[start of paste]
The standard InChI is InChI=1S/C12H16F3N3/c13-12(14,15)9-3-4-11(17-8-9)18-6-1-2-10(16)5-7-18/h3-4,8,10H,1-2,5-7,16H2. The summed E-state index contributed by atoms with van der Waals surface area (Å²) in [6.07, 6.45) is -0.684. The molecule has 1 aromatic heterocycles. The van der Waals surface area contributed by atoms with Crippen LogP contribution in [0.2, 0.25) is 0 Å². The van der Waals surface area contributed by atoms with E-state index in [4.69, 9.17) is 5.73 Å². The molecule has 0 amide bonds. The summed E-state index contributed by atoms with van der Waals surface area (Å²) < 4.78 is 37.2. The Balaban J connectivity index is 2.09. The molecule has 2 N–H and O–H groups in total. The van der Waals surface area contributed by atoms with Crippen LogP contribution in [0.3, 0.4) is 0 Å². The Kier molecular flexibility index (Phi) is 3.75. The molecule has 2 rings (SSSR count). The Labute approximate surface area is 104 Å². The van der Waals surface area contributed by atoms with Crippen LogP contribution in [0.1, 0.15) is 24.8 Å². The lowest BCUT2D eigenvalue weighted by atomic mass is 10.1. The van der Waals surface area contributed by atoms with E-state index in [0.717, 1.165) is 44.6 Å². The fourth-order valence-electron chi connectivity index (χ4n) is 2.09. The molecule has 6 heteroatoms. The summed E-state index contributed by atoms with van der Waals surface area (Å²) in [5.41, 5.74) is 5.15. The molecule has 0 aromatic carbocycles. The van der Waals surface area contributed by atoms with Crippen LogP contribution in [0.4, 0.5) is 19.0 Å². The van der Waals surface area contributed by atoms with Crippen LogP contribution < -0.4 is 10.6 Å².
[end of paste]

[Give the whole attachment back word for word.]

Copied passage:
The standard InChI is InChI=1S/C12H16F3N3/c13-12(14,15)9-3-4-11(17-8-9)18-6-1-2-10(16)5-7-18/h3-4,8,10H,1-2,5-7,16H2. The summed E-state index contributed by atoms with van der Waals surface area (Å²) in [6.07, 6.45) is -0.684. The molecule has 1 aromatic heterocycles. The van der Waals surface area contributed by atoms with Crippen LogP contribution in [0.2, 0.25) is 0 Å². The van der Waals surface area contributed by atoms with E-state index in [4.69, 9.17) is 5.73 Å². The molecule has 0 amide bonds. The summed E-state index contributed by atoms with van der Waals surface area (Å²) < 4.78 is 37.2. The Balaban J connectivity index is 2.09. The molecule has 2 N–H and O–H groups in total. The van der Waals surface area contributed by atoms with Crippen LogP contribution in [0.3, 0.4) is 0 Å². The Kier molecular flexibility index (Phi) is 3.75. The molecule has 2 rings (SSSR count). The Labute approximate surface area is 104 Å². The van der Waals surface area contributed by atoms with Crippen LogP contribution in [0.1, 0.15) is 24.8 Å². The lowest BCUT2D eigenvalue weighted by atomic mass is 10.1. The van der Waals surface area contributed by atoms with E-state index in [0.717, 1.165) is 44.6 Å². The fourth-order valence-electron chi connectivity index (χ4n) is 2.09. The molecule has 6 heteroatoms. The summed E-state index contributed by atoms with van der Waals surface area (Å²) in [5.41, 5.74) is 5.15. The molecule has 0 aromatic carbocycles. The van der Waals surface area contributed by atoms with Crippen LogP contribution in [0.4, 0.5) is 19.0 Å². The van der Waals surface area contributed by atoms with Crippen LogP contribution < -0.4 is 10.6 Å².